Favorite Guitar Solos
I've been playing guitar for many years. Once upon a time I was even pretty good, but my skills have atrophied somewhat over the years because I'm always too busy working. Although I've never been a lead guitarist, I appreciate a good guitar solo when I hear one. Here are five of my favorites, in order of length.
- George Harrison in "Till There Was You" by the Beatles on their With The Beatles album (1963). This little 8-bar solo is impressive in its tasteful economy. Sure, it's nothing fancy, but it fits perfectly into the Beatles' performance of this show tune from The Music Man.
- Peter Tosh in "Concrete Jungle" by Bob Marley and the Wailers on the Catch a Fire album (1974). Yet another short solo (16 bars by my count), but absolutely searing. I love the way the solo ends on an extended string bend, like a cry of pain that matches Marley's heartfelt lyrics.
- Denny Dias in "Do It Again" by Steely Dan on the Can't Buy a Thrill album (1972). Yes, I know that this is an electric sitar solo, but I'm counting it as a guitar solo because this is my blog and I can do what I want. :P This is a snaky solo that wends its way along in a funky-jazzy-eastern kind of way that I've never heard anywhere else.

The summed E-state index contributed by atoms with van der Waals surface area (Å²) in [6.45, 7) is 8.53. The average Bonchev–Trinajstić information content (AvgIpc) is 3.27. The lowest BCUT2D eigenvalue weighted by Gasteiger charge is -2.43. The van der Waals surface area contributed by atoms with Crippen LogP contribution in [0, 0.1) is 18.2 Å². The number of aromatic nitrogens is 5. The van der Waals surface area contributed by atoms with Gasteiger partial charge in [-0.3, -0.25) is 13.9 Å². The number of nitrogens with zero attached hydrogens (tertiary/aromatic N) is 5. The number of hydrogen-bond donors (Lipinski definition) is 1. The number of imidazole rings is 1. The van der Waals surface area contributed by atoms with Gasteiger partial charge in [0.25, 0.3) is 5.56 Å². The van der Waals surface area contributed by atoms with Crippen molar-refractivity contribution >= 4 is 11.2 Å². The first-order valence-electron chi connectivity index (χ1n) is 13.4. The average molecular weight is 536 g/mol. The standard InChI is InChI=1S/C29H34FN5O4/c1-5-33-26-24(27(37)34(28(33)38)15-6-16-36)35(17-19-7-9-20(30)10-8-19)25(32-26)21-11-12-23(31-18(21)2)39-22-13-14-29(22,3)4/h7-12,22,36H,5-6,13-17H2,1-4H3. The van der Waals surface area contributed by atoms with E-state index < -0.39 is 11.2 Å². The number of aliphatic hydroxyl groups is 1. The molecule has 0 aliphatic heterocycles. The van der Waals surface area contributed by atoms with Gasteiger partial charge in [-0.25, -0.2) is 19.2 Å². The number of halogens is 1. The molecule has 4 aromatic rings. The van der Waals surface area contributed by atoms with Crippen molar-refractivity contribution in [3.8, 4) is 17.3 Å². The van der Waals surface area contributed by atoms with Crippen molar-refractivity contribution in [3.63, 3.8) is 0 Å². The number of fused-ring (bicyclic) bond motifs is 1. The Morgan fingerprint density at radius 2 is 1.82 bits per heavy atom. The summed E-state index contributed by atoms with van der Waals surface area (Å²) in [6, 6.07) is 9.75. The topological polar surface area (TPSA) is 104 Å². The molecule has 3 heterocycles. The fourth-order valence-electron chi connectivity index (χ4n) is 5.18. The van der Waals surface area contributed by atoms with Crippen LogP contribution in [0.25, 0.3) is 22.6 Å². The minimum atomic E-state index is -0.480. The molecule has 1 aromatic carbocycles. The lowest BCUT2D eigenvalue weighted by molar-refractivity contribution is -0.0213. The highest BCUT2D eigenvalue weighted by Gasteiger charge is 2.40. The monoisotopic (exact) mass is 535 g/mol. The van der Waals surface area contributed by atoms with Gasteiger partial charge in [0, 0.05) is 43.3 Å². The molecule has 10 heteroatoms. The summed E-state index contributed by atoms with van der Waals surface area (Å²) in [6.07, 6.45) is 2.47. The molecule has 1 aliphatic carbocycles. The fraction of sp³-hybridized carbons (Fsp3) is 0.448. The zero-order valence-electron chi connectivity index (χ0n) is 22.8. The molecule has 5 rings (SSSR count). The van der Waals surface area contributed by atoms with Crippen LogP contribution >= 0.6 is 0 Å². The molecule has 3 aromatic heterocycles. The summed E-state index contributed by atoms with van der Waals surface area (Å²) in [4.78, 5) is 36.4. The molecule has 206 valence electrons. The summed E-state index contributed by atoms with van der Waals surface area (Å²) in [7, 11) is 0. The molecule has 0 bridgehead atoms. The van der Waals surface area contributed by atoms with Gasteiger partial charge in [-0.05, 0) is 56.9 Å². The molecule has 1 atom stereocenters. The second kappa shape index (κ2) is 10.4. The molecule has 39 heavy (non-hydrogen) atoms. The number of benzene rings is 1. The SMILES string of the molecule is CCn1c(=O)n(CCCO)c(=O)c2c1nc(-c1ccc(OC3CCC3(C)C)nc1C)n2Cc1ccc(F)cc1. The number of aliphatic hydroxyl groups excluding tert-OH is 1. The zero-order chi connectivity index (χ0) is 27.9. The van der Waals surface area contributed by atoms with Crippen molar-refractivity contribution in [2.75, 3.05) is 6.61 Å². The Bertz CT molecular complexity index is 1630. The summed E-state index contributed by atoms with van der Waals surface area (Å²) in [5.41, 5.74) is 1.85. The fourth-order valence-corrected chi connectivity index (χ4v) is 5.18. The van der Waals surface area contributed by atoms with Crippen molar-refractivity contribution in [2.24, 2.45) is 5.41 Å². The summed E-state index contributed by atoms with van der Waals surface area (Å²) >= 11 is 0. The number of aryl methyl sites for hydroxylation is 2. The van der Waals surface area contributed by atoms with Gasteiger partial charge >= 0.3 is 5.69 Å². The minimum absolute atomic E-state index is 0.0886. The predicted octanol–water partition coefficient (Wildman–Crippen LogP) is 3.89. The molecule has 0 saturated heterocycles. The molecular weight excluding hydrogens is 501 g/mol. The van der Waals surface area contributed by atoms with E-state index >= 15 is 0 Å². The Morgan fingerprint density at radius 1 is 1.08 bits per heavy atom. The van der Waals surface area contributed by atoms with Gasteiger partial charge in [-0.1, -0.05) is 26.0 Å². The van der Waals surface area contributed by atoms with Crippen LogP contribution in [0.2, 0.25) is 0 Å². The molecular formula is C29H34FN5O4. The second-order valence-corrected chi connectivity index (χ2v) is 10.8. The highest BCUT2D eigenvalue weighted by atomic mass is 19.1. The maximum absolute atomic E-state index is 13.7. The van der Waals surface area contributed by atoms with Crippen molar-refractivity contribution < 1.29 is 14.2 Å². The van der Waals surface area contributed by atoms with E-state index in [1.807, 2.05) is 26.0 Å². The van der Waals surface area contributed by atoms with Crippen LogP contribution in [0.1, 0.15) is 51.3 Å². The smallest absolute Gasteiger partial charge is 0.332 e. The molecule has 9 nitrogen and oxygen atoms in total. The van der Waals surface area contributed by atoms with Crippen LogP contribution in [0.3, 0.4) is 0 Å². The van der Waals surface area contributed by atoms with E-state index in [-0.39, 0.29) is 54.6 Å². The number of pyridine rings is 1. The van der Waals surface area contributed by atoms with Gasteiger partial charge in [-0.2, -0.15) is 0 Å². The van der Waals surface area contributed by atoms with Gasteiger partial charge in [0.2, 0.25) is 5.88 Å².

- Neil Young in his song "Like A Hurricane", first released on his American Stars 'N Bars album (1977). This eight-minute song contains three guitar solos, a short one toward the beginning, a longer one (about 100 seconds's worth) in the middle, and an extended one that takes up the last 3 minutes of the song. There's some fierce, passionate, noisy playing here that I really like.
- Steve Howe in the live version of "Perpetual Change" from the Yes album Yessongs (1973). Given my love of Yes music and my extreme regard for Steve Howe, it's no surprise that one of his solos makes the short list. His playing on this live recording simply shreds up the guitar with such intensity that it's amazing to me he was able to provide not just one but two extended solos in this 14-minute song. The first one starts out quiet and jazzy but quickly romps through ~3 minutes of progressive-rock complexity. After a vocal interlude, Howe returns with another solo that starts out with some contrapuntal interaction with Chris Squire's bass and then launches into some intense minutes of flat-out rock before he yields to a solo by drummer extraordinaire Bill Bruford. Incendiary stuff.
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